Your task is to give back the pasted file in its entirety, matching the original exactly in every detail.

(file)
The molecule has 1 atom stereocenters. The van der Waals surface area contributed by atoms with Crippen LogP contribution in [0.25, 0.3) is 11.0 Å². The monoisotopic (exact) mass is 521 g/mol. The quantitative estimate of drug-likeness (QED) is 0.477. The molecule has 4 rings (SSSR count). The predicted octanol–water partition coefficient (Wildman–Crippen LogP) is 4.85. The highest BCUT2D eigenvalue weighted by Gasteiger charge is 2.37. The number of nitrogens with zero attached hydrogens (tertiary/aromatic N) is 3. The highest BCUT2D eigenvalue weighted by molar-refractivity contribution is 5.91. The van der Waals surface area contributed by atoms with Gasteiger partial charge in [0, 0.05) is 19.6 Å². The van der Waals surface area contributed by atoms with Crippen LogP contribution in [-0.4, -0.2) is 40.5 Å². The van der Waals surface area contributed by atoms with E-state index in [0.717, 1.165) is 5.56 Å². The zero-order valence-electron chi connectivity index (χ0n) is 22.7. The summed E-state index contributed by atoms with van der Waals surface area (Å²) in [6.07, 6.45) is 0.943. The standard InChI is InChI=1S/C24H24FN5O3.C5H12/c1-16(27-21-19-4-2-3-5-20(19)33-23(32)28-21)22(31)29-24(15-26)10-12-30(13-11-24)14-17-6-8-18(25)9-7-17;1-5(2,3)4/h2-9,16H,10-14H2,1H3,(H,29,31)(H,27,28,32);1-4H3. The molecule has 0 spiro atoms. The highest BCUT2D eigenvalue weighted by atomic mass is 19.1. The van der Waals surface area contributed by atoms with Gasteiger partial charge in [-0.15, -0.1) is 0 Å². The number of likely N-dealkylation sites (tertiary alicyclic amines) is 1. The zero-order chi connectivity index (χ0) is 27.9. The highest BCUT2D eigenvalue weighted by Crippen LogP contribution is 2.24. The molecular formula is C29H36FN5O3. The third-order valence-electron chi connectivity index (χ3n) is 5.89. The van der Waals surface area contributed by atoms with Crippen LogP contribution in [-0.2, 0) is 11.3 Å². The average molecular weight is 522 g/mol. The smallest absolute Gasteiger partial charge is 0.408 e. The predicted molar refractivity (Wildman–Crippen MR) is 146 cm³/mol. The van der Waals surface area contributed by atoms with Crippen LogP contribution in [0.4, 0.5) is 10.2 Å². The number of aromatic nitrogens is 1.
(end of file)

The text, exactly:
The molecule has 1 atom stereocenters. The van der Waals surface area contributed by atoms with Crippen LogP contribution in [0.25, 0.3) is 11.0 Å². The monoisotopic (exact) mass is 521 g/mol. The quantitative estimate of drug-likeness (QED) is 0.477. The molecule has 4 rings (SSSR count). The predicted octanol–water partition coefficient (Wildman–Crippen LogP) is 4.85. The highest BCUT2D eigenvalue weighted by Gasteiger charge is 2.37. The number of nitrogens with zero attached hydrogens (tertiary/aromatic N) is 3. The highest BCUT2D eigenvalue weighted by molar-refractivity contribution is 5.91. The van der Waals surface area contributed by atoms with Gasteiger partial charge in [0, 0.05) is 19.6 Å². The van der Waals surface area contributed by atoms with Crippen LogP contribution in [-0.4, -0.2) is 40.5 Å². The van der Waals surface area contributed by atoms with E-state index in [0.717, 1.165) is 5.56 Å². The zero-order valence-electron chi connectivity index (χ0n) is 22.7. The summed E-state index contributed by atoms with van der Waals surface area (Å²) in [6.07, 6.45) is 0.943. The standard InChI is InChI=1S/C24H24FN5O3.C5H12/c1-16(27-21-19-4-2-3-5-20(19)33-23(32)28-21)22(31)29-24(15-26)10-12-30(13-11-24)14-17-6-8-18(25)9-7-17;1-5(2,3)4/h2-9,16H,10-14H2,1H3,(H,29,31)(H,27,28,32);1-4H3. The molecule has 0 spiro atoms. The highest BCUT2D eigenvalue weighted by atomic mass is 19.1. The van der Waals surface area contributed by atoms with Gasteiger partial charge in [-0.15, -0.1) is 0 Å². The number of likely N-dealkylation sites (tertiary alicyclic amines) is 1. The zero-order chi connectivity index (χ0) is 27.9. The highest BCUT2D eigenvalue weighted by Crippen LogP contribution is 2.24. The molecular formula is C29H36FN5O3. The third-order valence-electron chi connectivity index (χ3n) is 5.89. The van der Waals surface area contributed by atoms with Crippen LogP contribution in [-0.2, 0) is 11.3 Å². The average molecular weight is 522 g/mol. The smallest absolute Gasteiger partial charge is 0.408 e. The predicted molar refractivity (Wildman–Crippen MR) is 146 cm³/mol. The van der Waals surface area contributed by atoms with Crippen LogP contribution in [0.4, 0.5) is 10.2 Å². The number of aromatic nitrogens is 1.